Chilean regulatory uncertainties that have held up some investments in the biggest copper-producing nation are dissipating, according to BHP Group, the world’s top mining company.
Earlier this month, Chileans overwhelmingly rejected a proposed new constitution that signaled tougher rules to protect the environment and local communities. Authorities are showing willingness to receive feedback on planned tax hikes, BHP President Minerals Americas Ragnar Udd said Tuesday.
“The uncertainties are easing,” he said in an interview from the Perumin conference in Arequipa, Peru. “We’re starting to see a bit more moderated conversations around the constitution in terms of what that’s going to look like one way or the other.”
BHP, which operates the world’s biggest copper mine in Chile, has dangled $10 billion to develop more resources in the country if those uncertainties are finally resolved. Huge investments are needed to help boost global supply at a time when demand for the wiring metal is set to rise as the world turns away from fossil fuels.
While it’s up to Chileans to decide whether they want a regulatory environment that remains competitive with other mining nations, people do recognize the importance of a stable economy, Udd said.
“The conversations I’ve had would suggest that there is a sensation that the reality is that Chile has an important role to play in the world and some of the changes that we see going forward probably won’t be as extreme as we’ve seen in the past,” he said.
Chile’s push for a bigger share of mining profit to address inequalities are part of the copper market’s growing supply-side challenges. Deposits around the world are getting trickier and pricier to find and develop, while there’s heightened scrutiny of environmental and social issues. Surging inflation, rising interest rates and global recession fears that have brought down commodity prices in recent months are adding to investment barriers.
Inflation is washing through mining projects, “to the point that I think that will create another obstacle in terms of how people think about investing for the next period of time,” Udd said.
“Organic growth is challenged in the current environment,” he said. “We for a second though are not backing off of exploration, nor are we backing off from early-stage entries or innovation. In fact, this sort of environment creates a possibility in terms of what can you unlock with what you’ve got.”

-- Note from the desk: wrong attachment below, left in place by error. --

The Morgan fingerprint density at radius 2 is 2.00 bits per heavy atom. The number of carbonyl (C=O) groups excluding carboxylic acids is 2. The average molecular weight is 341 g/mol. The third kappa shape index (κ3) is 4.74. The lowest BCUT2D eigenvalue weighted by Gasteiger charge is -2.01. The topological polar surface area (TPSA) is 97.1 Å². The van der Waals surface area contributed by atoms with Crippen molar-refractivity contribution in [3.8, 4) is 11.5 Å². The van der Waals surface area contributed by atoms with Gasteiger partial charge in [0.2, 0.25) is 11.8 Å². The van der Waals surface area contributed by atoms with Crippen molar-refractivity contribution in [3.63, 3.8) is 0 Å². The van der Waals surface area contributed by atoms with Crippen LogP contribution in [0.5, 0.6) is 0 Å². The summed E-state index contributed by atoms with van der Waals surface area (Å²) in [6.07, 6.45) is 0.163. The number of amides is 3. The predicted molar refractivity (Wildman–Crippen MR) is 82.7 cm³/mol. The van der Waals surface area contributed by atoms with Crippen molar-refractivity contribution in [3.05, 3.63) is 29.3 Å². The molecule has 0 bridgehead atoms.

These days, BHP is focusing more on technologies such as leaching that can boost output without incurring huge upfront costs. It’s also taking a “more proactive stance” on early-stage entry, Udd said.
The company’s team in Toronto continues to scour for deal opportunities in nickel, although that hunt isn’t restricted to early-stage targets. “This is not an ‘or’ conversation, this is an ‘and’ conversation,” he said. “If it adds value, we will pursue it.”
With regards to BHP’s interest in Sydney-listed OZ Minerals Ltd., Udd said a non-binding indicative offer has been made. “If Oz would like to talk to us, we’re very receptive to that.”
In the case of its smallest mine in Chile, Cerro Colorado, BHP is exploring alternatives to continue operating beyond 2023, when current permits expire. A solution probably would include the use of seawater, he said. “That’s a process and studies we’re working through at this point.”
Udd wouldn’t be drawn in to making copper-price predictions in such a volatile market. Like most in the industry, he offered an upbeat outlook for the medium and longer term as decarbonization drives demand for the wiring metal and the industry struggles to keep pace. But with the current slowdown and some new supply coming on stream, near-term prospects are far less favorable, although BHP is still relatively bullish on China.
“It’s a volatile world and probably will continue to be for at least the next couple of years,” he said “We just need to adjust to that, recognizing though that there’s a longer term goal that we can be working on.”
(By James Attwood)